What is Application Access Management?

A Guide to Application Access Management

In a world that is shifting toward using a variety of cloud-based services, and embracing remote work, maintaining network security is increasingly difficult. In particular, organizations need a solution that allows for secure access to a variety of different applications, from a variety of different devices and locations. Application access management addresses this challenge, by allowing organizations to manage user access to individual applications and other digital resources.

Access management as part of identity and access management (IAM)

Access management is usually provided as part of an identity and access management (IAM) solution. Whereas access management itself provides authentication tools to grant or deny user access, IAM solutions also include methods for managing user identity. These methods often include multifactor authentication, and single sign-on (SSO) support.

IAM provides secure enterprise application access to employees and third parties alike, using a streamlined authentication and authorization service.

Authentication vs. authorization


Authentication is the process through which a user’s identity is verified, based on one or more authentication factors. There are a number of different authentication factors that may be used:

  • Something the user knows, such as a password.
  • The user’s location.
  • Something biologically unique to the user, such as a fingerprint.
  • Something the user owns, like a mobile device.



Authorization is the process through which a user’s access to a particular application or resource is determined, using permissions. If the user has the required permissions, the access management solution will grant access to the app in question. If the user does not have the required permissions, access will be denied.

Multi-factor authentication

Many application access management solutions support multi-factor authentication (MFA). This provides protection against credential theft, by requiring a user to authenticate using more than one proof of identity, for highly secure application access. For example, the user may need to enter a password, and then approve a notification on their phone using biometrics, such as a fingerprint or facial recognition.

Single sign-on (SSO)

SSO capabilities allow a user to access all of their applications and other resources using one set of login credentials. Most access management solutions support the standard protocols for SSO identity management – SAML, Oauth, and OpenID Connect.

A familiar example of SSO is how you can log into many different web applications using your existing Google or Facebook account credentials.

SSO has two main benefits. First, it makes life easier for the user, as they do not need to create and remember many different passwords for individual applications. Second, it prevents unsafe password storage practices that may present a security risk – such as reusing passwords, and/or storing them in a plain text file, or on paper.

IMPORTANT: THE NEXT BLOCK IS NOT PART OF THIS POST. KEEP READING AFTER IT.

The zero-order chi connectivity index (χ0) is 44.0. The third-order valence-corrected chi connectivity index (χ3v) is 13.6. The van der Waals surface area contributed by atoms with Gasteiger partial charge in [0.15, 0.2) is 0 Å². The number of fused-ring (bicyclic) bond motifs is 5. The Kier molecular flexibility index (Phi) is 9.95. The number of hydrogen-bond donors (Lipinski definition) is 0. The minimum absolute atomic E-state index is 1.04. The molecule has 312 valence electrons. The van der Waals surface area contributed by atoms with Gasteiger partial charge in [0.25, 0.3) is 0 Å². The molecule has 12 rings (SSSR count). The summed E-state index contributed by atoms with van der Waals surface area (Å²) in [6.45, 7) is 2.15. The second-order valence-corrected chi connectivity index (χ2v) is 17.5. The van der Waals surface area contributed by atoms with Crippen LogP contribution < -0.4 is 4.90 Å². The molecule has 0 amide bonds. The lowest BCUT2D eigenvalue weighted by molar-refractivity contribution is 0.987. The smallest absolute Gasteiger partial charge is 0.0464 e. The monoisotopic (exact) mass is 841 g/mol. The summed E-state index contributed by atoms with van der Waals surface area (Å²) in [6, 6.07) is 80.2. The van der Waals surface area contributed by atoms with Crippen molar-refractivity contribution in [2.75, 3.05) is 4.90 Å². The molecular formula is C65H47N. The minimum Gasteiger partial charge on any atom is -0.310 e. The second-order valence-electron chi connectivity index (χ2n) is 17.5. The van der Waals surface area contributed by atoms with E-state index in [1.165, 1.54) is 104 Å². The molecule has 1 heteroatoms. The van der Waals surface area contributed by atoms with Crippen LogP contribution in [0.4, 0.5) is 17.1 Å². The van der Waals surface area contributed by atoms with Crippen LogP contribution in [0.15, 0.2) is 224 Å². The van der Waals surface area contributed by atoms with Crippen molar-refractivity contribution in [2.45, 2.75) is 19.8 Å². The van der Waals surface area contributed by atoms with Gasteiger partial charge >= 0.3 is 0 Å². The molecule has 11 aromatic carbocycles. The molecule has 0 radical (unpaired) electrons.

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Access management as part of a zero trust network access (ZTNA) solution

For organizations wishing to implement zero trust network access (ZTNA) to protect their network, application access management is a fundamental ingredient. This is because zero trust architecture is based on the premise that user identity is verified at the application level, using least privilege access and granular policies. Users are only granted access to the apps they have permissions to access, and user identity must be reverified with every access request. This is exactly what an application access management solution does.

A comprehensive zero trust solution will also integrate other tools for network security – such as threat intelligence, data security, and more.

Learn about access management and zero trust.

Application access management benefits

Secure access to cloud services

Data protection is a major issue for organizations, due to possible consequences of a data breach, including customer loss, various penalties, and the cost involved in downtime and/or data recovery.

An application access solution will provide secure access to cloud-based resources, which in turn protects the network from infiltration, keeping sensitive data safe. These resources may include cloud applications on Azure, AWS, or Google Cloud, as well as other web-based apps like Microsoft Office 365.

Streamlined user experience

When an access management solution is implemented, the user authentication process becomes far easier. Users in an organization are given an identity, and they only need to remember the one set of credentials associated with that identity. No matter whether they are trying to access an internal resource, or an external application, the same identity can be used.

Safe 3rd-party access

If an organization wishes to grant application access to certain 3rd-party users, such as a customer or vendor, they can do it easily through the application access management solution.

Centralized management

Application management tools provide access controls that allow organizations to group users and assign roles and permissions as needed, all in one place. Organizations can easily add multiple users and give them permissions to access the resources they need.

Easy implementation

As application access management tools are usually 100% cloud-based, they are easy for a business to deploy, and can scale to support as many users as are required.

Moving to a Zero Trust isolation-based security approach is faster and easier than you think.

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